It's not so often in the media that we hear of the happenings in Yemen, but a lot is happening, a lot has happened. Since 2015 over 11,000 deaths have happened in Yemen. 2.2 million severely malnourished children stand to die in the coming months. Health facilities are almost non-existent. Whilst 80 percent of its population wait for aid to emerge through its blocked corridors, in the shadow of a dreadful famine.
DFID's support for efforts to tackle corruption in developing countries will fall flat if the wider Government does not continue to push for global advances on tax avoidance and tax evasion. If corporations are allowed to continue profiting from the poor, and stashing the proceeds elsewhere, developing country governments will remain unable to provide basic services and their citizens will be forced to engage in petty corruption in order to survive.
Whatever happens next month it won't be the end of the debate. As long as terrible crimes are being committed with UK weapons and with our government's support, this campaign will continue. It's not just the arms sales that need to end, it is also the hypocrisy and the mindset that has allowed them to happen in the first place.
Without decisive action on behalf of the US and Britain, the conflict is likely to drag on for more time to come. Not only would this be the worst possible outcome for civilians in Yemen, furthering the impact of the man-made famine, but it would also be a catastrophe for Western foreign policy in the region.
Such is the self-absorption of Britain with things that affect Britain, you could almost be forgiven for thinking the world's refugee crisis is largely about who comes to this country. It's all about Calais, isn't it?... The UK is just a bit player in the global drama - the tragedy - which has seen tens of millions of people forced out of their homes because of war and repression.
It is not too late to help bring this conflict to an end, and to send the strongest possible message that killing civilians will not be tolerated. To do that, Britain should not delay another day in halting the arms sales that are fuelling this bloodshed and put all its diplomatic effort behind finding a political solution.
Sometimes even a greybeard old hack like me is sickened by the obscenity of the world in which we live. Sickened by the obscenity of Western governments selling arms to warring parties and then building walls to keep out the desperate families fleeing from their bombs. Sickened by the weasel words of governments that pledge to help those same desperate families when they have no intention of fulfilling their pledges.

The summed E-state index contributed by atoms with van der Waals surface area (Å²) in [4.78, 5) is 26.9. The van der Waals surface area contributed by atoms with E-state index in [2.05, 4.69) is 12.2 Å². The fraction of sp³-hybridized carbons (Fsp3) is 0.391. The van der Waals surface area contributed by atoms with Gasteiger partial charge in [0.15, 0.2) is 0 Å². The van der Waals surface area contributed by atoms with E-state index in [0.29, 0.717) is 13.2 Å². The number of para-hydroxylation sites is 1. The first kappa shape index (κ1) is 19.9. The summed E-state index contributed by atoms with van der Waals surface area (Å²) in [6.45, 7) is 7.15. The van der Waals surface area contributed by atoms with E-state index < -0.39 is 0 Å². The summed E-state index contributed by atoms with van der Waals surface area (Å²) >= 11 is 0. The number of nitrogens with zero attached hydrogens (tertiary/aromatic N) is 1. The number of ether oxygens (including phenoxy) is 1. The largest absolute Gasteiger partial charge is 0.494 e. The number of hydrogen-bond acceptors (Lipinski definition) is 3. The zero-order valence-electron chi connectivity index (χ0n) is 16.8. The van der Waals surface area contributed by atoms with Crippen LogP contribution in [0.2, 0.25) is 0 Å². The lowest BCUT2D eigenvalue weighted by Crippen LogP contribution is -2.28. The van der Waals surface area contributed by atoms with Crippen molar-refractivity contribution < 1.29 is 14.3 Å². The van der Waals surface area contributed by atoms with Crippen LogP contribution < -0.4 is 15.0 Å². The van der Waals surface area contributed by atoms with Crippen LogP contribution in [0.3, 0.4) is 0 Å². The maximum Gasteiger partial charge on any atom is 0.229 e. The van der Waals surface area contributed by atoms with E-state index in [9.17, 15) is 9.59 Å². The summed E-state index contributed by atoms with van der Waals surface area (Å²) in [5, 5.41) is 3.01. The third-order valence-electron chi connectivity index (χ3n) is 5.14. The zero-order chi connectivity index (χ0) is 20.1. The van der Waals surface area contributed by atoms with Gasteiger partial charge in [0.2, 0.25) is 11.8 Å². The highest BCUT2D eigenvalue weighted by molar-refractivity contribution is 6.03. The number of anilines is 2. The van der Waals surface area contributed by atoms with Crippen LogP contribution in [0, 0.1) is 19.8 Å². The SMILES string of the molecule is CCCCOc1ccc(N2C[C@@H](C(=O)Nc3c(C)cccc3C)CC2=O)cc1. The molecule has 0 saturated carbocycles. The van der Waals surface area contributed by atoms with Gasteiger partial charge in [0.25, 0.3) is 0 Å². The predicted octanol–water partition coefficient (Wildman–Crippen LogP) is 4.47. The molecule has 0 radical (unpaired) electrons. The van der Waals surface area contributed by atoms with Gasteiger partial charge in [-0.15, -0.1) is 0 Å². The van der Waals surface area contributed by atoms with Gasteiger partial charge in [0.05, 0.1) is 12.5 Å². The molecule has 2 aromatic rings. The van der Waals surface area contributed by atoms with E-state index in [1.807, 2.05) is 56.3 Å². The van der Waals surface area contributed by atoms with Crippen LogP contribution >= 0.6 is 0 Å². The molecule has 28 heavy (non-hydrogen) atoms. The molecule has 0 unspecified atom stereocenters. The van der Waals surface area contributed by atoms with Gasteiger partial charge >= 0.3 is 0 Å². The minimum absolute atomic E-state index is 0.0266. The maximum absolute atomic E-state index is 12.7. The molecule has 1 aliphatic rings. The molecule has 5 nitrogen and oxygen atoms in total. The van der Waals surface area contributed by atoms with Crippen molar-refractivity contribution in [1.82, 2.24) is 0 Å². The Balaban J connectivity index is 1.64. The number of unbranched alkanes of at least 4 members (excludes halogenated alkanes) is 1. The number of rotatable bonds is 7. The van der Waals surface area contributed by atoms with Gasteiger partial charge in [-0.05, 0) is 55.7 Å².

Even before the current war, Yemen was the poorest country in the Middle East. Chronic poverty has been aggravated by conflict, weather and long-term instability. More than ten million people have insufficient food and two million have been displaced within the country. Bombing and fighting continues in many places and there are few aid agencies on the ground with too little money. Too many of those that are there have been holed up in the capital.
It's been over a year since the start of the recent conflict in Yemen, and life for children and their families is increasingly unbearable. In March last year, the Saudi-led Coalition launched a military operation in support of the Government of Yemen against Houthi opposition forces who had overthrown President Hadi. Since then, the humanitarian situation has rapidly deteriorated with over 80% of the country now in need of assistance and millions without access to vital healthcare, food, water and fuel.
The world faces a level of instability not seen since the Cold War. To avoid further escalation of conflict and insecurity, and to ensure our country does not lose its standing in the world, we need to put human rights and the observance of international law centre stage again. The Liberal Democrats intend being one of the main actors in this revival.